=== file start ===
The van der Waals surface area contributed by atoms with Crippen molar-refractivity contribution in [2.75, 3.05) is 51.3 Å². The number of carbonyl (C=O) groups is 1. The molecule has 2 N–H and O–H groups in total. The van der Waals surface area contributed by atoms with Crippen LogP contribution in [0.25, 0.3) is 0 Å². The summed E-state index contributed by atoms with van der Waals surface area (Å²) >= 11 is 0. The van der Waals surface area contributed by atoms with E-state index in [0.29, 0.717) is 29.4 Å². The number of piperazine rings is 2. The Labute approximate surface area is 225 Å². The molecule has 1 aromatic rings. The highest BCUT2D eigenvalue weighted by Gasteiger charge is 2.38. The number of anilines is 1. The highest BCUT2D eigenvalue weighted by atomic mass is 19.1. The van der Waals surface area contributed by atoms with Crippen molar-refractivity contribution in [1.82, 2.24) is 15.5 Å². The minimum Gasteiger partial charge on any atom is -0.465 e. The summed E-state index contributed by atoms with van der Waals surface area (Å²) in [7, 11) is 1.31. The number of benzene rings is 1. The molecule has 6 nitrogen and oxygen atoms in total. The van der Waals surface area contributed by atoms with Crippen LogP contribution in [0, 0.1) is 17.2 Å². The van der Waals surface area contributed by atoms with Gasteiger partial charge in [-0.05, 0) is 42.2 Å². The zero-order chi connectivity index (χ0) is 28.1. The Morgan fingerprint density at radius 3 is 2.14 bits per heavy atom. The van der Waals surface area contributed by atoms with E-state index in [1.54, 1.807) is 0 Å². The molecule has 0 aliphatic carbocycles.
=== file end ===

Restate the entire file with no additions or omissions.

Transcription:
The van der Waals surface area contributed by atoms with Crippen molar-refractivity contribution in [2.75, 3.05) is 51.3 Å². The number of carbonyl (C=O) groups is 1. The molecule has 2 N–H and O–H groups in total. The van der Waals surface area contributed by atoms with Crippen LogP contribution in [0.25, 0.3) is 0 Å². The summed E-state index contributed by atoms with van der Waals surface area (Å²) >= 11 is 0. The van der Waals surface area contributed by atoms with E-state index in [0.29, 0.717) is 29.4 Å². The number of piperazine rings is 2. The Labute approximate surface area is 225 Å². The molecule has 1 aromatic rings. The highest BCUT2D eigenvalue weighted by Gasteiger charge is 2.38. The number of anilines is 1. The highest BCUT2D eigenvalue weighted by atomic mass is 19.1. The van der Waals surface area contributed by atoms with Crippen molar-refractivity contribution in [1.82, 2.24) is 15.5 Å². The minimum Gasteiger partial charge on any atom is -0.465 e. The summed E-state index contributed by atoms with van der Waals surface area (Å²) in [7, 11) is 1.31. The number of benzene rings is 1. The molecule has 6 nitrogen and oxygen atoms in total. The van der Waals surface area contributed by atoms with Crippen LogP contribution in [0, 0.1) is 17.2 Å². The van der Waals surface area contributed by atoms with Gasteiger partial charge in [-0.05, 0) is 42.2 Å². The zero-order chi connectivity index (χ0) is 28.1. The Morgan fingerprint density at radius 3 is 2.14 bits per heavy atom. The van der Waals surface area contributed by atoms with E-state index in [1.54, 1.807) is 0 Å². The molecule has 0 aliphatic carbocycles.